One Direction has been alright… but what if I’ve actually been liking this “alright?”
Growing up, I was knee-deep in rock music more than anything else. I could sleep well while my dad’s punk rock playlists played through the stereo. I was your emo classmate whose skull-designed jacket was confiscated in high school. For a big chunk of my life, I thought it had to be my only personality. (Um, I thought it was a personality.)
This culture of gatekeeping is evident until now—if it isn’t, then why do some people still feel bad for watching “Crash Landing on You” a month after its internet hype?
Looking back, I attempted to profess my love for One Direction multiple times. But I was either held back by: a.) Being called lame for liking mainstream and; b.) Being tagged a bandwagoner for liking mainstream “too late.” And oh, I didn’t really have the money to buy merchandise. Maybe I wasn’t doing “enough” to be a “real” fan.
This culture of gatekeeping is evident until now—if it isn’t, then why do some people still feel bad for watching “Crash Landing on You” a month after its internet hype? Why do some people still throw weird looks at you for starting the “Harry Potter” series in 2020? Whenever bands hold raffle promos for concert tickets, why do fan feuds still happen in the comments section—as if it’s a competition on who became the “earliest” fan?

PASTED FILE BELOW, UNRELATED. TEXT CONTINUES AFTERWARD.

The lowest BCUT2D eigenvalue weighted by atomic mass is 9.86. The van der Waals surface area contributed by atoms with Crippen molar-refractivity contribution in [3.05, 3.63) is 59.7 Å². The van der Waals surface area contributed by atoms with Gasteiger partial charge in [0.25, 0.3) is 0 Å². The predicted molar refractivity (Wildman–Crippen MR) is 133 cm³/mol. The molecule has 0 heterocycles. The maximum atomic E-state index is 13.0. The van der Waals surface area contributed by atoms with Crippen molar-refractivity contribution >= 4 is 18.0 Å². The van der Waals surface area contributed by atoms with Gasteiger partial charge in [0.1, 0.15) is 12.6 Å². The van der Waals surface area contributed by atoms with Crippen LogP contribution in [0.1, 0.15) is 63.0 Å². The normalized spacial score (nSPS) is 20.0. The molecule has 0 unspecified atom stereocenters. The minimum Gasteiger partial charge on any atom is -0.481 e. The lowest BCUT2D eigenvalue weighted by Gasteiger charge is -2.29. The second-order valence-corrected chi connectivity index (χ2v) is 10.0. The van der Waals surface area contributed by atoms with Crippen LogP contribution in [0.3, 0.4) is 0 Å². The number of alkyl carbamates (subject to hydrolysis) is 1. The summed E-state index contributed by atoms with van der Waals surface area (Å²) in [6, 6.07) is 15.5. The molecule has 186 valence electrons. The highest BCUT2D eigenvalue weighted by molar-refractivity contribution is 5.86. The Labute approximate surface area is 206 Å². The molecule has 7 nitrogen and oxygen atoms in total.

“Gatekeeping is lazy, small-minded, and quite frankly, dumb,” American pay channel television Syfy says. “No fan owns ‘Star Trek.’ Many of us who have watched every incarnation of the show feel a sense of ownership over it, but it’s not ours. It belongs to everyone.”
The “real fan” blueprint can be classist and subjective. Not everyone has the means to go to cup sleeve events or purchase platinum albums or even subscribe to a movie streaming account for a whole year.
Six months ago, a “Star Wars” books co-writer called out a fan who posted some kind of “criteria” on being a “real Star Wars fan.” Long story short, it made fandom culture sound like a thesis requirement.
The “real fan” blueprint can be classist and subjective. Not everyone has the means to go to cup sleeve events or purchase platinum albums or even subscribe to a movie streaming account for a whole year. There’s no point invalidating others’ admiration just because they’ve done “less” than you.
Fans become fans in different ways. You can call yourself a fan even if you just like (or listen) to one album from One Direction. Or even if you enjoy watching their interviews more than their music videos. At the end of the day, every fan has contributed support to their idols.
The news of One Direction’s possible reunion three months ago made me realize that the band has been more than “alright” for me—and it’s okay if I’m late to the party.
My 1D fangirling story may be a slow burn, but it doesn’t make it any less valid. And Harry Styles, if you’re reading this: Yes, you are my 1D bias.
Still from “Kiss You”